Josh Love: Taken at face value, “Friends” is ridiculous, the idea of Justin Bieber calling up a former flame because he’s genuinely concerned about her mom’s job prospects and automotive woes. To say he doesn’t exactly sell these lines is an understatement, especially when he stresses, “I’m just curious ’bout her, honest,” which is the kind of emphasis people usually only lend to a statement when it’s a total lie. Yet his half-assed play at empathy is perfect here, because no part of him really cares about staying friends and every line in this song is complete bullshit except “Doesn’t have to end.” Meanwhile the synths make it impossible not to dream about how great it’d be to hear Robyn cover this.
[7]

Olivia Rafferty: Halfway through drafting a review for this song, I realised just how much I really, really wished that this was a new Robyn track.
[8]

Anthony Easton: Bloodpop’s production has an undercurrent of paranoia, and Bieber’s move from banal small chat to unrelenting begging has a disconcerting, almost violent edge. It is morally suspect but incredibly effective. 
[8]

Crystal Leww: “Friends” is the logical next step in the progression of the propulsive ’80s-biting synth-heavy production in pop production. Pop-ish acts like Carly Rae Jepsen and Tegan & Sara have been doing it for two to three years, but Taylor Swift and The 1975 made this sound huge. Like Jack Antonoff, Bloodpop’s been floating around the pop production/writing world for ages, with plenty of press but a thin resume to support it. The fact that he’s landed Justin Bieber for vocals on his debut single is a gift only possible if you’re bros with Skrillex, I guess, but luckily, it’s mostly not squandered. “Friends” is weakest on the choruses when Bieber’s being his most Bieber-y self, but the chorus is fun, the propulsive vocal effects are fun, and this is mostly Sad But Banger.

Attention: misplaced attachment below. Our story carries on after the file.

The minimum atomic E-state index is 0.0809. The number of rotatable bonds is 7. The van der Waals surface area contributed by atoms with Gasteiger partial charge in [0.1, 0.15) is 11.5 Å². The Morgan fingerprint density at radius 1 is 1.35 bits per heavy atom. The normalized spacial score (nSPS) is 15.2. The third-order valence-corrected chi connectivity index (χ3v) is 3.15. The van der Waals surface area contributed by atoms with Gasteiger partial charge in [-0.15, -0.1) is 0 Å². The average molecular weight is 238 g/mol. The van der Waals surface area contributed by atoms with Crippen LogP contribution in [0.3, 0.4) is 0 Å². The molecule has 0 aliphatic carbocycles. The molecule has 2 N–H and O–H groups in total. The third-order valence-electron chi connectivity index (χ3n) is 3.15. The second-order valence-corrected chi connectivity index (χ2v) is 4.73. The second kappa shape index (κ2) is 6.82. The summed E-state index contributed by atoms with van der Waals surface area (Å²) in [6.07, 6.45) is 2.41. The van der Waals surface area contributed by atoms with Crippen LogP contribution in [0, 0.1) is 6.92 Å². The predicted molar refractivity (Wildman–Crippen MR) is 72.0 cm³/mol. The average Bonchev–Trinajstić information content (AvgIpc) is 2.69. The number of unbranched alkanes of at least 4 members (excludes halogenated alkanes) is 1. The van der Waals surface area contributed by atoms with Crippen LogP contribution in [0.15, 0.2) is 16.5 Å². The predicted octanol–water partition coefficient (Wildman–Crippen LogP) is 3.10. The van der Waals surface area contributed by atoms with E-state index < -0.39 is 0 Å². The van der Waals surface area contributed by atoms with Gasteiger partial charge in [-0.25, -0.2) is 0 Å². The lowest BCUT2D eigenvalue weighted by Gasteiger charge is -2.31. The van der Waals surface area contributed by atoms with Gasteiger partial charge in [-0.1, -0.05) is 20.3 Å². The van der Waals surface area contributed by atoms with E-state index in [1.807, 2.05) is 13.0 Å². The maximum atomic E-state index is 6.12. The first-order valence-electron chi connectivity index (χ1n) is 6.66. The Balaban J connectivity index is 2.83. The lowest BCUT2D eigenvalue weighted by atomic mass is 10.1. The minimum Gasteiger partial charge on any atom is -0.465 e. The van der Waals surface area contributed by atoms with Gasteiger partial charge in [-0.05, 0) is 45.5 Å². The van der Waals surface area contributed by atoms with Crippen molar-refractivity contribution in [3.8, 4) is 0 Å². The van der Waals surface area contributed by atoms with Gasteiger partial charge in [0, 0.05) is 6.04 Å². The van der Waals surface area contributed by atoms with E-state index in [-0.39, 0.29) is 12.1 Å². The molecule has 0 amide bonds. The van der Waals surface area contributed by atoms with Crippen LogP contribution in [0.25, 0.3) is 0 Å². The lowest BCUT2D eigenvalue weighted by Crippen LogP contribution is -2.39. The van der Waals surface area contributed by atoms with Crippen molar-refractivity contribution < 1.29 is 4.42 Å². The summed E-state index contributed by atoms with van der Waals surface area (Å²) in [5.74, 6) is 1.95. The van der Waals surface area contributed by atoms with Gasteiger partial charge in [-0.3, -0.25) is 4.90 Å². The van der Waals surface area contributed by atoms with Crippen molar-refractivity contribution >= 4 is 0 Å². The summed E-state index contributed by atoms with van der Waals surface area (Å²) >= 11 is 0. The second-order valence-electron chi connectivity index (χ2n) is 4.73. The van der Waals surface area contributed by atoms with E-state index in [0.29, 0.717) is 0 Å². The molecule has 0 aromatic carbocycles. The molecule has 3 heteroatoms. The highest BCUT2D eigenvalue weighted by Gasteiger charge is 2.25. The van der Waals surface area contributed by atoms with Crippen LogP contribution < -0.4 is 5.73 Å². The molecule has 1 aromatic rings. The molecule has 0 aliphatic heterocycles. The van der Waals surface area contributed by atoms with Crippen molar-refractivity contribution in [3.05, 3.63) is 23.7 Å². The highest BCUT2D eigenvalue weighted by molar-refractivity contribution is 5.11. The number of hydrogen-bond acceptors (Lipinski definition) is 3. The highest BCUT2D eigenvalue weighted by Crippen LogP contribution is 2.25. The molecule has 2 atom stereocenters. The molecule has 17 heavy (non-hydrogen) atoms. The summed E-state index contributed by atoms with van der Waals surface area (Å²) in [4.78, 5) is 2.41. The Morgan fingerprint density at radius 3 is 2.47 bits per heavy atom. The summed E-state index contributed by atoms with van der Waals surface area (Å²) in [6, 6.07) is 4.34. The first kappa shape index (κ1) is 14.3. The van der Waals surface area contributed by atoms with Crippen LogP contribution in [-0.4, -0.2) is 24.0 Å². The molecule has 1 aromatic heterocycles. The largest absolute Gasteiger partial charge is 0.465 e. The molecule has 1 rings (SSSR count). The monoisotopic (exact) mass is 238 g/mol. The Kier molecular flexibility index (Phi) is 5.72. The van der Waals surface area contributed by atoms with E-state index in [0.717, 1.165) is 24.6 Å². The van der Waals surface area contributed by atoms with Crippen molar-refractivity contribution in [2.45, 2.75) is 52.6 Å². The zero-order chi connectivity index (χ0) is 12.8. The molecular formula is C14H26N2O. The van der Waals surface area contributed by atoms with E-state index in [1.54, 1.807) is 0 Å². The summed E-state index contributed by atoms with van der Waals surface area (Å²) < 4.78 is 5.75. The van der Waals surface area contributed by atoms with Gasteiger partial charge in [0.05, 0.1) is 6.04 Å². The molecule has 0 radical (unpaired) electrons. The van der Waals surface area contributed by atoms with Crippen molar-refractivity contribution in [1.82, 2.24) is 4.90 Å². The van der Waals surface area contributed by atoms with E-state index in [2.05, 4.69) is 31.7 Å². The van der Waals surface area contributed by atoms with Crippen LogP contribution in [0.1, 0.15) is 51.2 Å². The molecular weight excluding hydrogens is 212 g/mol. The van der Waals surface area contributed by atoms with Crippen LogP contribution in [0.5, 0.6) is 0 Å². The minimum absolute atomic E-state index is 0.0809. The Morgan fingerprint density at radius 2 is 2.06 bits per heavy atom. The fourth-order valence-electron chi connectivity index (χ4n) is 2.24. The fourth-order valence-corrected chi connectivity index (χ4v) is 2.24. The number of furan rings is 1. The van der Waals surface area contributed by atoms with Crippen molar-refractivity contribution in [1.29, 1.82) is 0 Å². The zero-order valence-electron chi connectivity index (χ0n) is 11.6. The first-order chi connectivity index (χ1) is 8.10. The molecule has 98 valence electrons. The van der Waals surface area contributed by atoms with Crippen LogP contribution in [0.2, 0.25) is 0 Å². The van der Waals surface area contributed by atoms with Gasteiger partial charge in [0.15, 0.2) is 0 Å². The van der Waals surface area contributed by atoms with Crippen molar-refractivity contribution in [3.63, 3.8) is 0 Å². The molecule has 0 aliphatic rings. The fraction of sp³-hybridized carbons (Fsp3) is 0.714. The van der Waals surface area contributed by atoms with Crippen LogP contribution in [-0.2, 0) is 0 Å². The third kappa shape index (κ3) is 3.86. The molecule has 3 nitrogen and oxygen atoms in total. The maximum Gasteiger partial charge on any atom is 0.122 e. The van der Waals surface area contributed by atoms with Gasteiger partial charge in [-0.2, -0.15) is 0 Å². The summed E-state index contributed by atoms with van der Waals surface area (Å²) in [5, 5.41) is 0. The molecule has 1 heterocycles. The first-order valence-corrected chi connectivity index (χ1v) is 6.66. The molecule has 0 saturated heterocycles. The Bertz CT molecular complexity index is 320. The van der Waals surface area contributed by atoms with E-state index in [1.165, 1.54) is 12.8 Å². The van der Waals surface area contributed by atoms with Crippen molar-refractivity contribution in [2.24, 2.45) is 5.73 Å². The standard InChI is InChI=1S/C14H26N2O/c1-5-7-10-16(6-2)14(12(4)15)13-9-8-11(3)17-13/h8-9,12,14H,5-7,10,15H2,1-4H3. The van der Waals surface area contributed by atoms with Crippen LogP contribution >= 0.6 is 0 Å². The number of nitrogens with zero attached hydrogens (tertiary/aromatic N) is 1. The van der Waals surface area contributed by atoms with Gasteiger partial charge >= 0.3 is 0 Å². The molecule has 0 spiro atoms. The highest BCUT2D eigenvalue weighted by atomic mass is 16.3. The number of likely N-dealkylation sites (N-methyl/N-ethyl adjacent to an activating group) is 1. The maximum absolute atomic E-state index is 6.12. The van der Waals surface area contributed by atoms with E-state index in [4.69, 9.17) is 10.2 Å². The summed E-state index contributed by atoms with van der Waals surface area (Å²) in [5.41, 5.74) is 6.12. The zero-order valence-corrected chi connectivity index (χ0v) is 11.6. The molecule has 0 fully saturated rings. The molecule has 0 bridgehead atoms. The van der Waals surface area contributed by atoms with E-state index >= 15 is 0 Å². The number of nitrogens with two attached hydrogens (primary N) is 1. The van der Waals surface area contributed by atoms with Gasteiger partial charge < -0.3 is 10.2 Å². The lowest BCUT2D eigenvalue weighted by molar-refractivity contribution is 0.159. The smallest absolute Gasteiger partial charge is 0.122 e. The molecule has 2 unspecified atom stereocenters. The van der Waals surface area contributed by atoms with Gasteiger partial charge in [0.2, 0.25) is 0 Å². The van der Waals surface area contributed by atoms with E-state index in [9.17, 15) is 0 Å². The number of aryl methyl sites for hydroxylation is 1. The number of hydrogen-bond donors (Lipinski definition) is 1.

[7]

Katie Gill: Oversaturation is a thing. Between the “Despacito” remix, “I’m the One,” “Cold Water,” “Let Me Love You,” and the entirety of the Purpose album, it seems like the pop music world has had an unrelenting and never-ending stream of Bieber for the past two years. As such, any new output has to distinguish itself from the MASSIVE HOARD of Bieber music that’s already out there. “Friends” doesn’t do that. Bieber’s vocals are play-by-number over an equally stale beat and at times bizarre vocal arrangement. If this rises to the top of the charts, it’s only because pop music has yet to realize that we can take a break from the Biebs for a little bit, not on the song’s merits itself.
[4]

Stephen Eisermann: No, Justin, we can’t be friends when you tease me with such an engaging first verse and production, but ultimately give me more of the same generic pop you’ve been peddling for the past two years. 
[4]

Reader average: [4.66] (3 votes)

Vote: 0   1   2   3   4   5   6   7   8   9   10

2 Responses to “Justin Bieber & Bloodpop – Friends”

  1. hi-five Josh!

  2. yes! I think if we can get one more person to ask for this, especially if they stand in the dark in front of a mirror and spin around three times, it’ll definitely happen.

Leave a Reply